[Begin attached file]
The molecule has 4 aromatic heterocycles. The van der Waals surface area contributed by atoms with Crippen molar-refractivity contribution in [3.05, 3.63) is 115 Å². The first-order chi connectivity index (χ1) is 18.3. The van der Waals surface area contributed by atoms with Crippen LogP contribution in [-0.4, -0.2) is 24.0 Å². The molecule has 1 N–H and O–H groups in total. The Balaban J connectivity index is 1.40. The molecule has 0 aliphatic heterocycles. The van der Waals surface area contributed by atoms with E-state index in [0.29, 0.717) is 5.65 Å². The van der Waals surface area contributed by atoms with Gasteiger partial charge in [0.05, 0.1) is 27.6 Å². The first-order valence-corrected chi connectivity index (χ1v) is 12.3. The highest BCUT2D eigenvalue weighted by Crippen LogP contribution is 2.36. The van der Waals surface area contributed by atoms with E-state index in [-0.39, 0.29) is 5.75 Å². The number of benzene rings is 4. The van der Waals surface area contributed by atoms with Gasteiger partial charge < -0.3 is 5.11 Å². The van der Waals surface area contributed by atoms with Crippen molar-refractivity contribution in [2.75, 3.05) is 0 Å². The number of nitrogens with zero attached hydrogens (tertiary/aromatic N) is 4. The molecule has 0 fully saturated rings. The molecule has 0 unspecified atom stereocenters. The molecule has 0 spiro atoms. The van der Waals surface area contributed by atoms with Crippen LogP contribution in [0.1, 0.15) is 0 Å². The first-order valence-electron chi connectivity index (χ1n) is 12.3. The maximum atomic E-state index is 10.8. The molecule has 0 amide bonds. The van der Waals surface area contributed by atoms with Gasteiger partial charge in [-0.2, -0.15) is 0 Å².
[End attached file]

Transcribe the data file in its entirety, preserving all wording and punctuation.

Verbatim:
The molecule has 4 aromatic heterocycles. The van der Waals surface area contributed by atoms with Crippen molar-refractivity contribution in [3.05, 3.63) is 115 Å². The first-order chi connectivity index (χ1) is 18.3. The van der Waals surface area contributed by atoms with Crippen LogP contribution in [-0.4, -0.2) is 24.0 Å². The molecule has 1 N–H and O–H groups in total. The Balaban J connectivity index is 1.40. The molecule has 0 aliphatic heterocycles. The van der Waals surface area contributed by atoms with E-state index in [0.29, 0.717) is 5.65 Å². The van der Waals surface area contributed by atoms with Gasteiger partial charge in [0.05, 0.1) is 27.6 Å². The first-order valence-corrected chi connectivity index (χ1v) is 12.3. The highest BCUT2D eigenvalue weighted by Crippen LogP contribution is 2.36. The van der Waals surface area contributed by atoms with E-state index in [-0.39, 0.29) is 5.75 Å². The number of benzene rings is 4. The van der Waals surface area contributed by atoms with Gasteiger partial charge < -0.3 is 5.11 Å². The van der Waals surface area contributed by atoms with Crippen molar-refractivity contribution in [2.75, 3.05) is 0 Å². The number of nitrogens with zero attached hydrogens (tertiary/aromatic N) is 4. The molecule has 0 fully saturated rings. The molecule has 0 unspecified atom stereocenters. The molecule has 0 spiro atoms. The van der Waals surface area contributed by atoms with Crippen LogP contribution in [0.1, 0.15) is 0 Å². The first-order valence-electron chi connectivity index (χ1n) is 12.3. The maximum atomic E-state index is 10.8. The molecule has 0 amide bonds. The van der Waals surface area contributed by atoms with Gasteiger partial charge in [-0.2, -0.15) is 0 Å².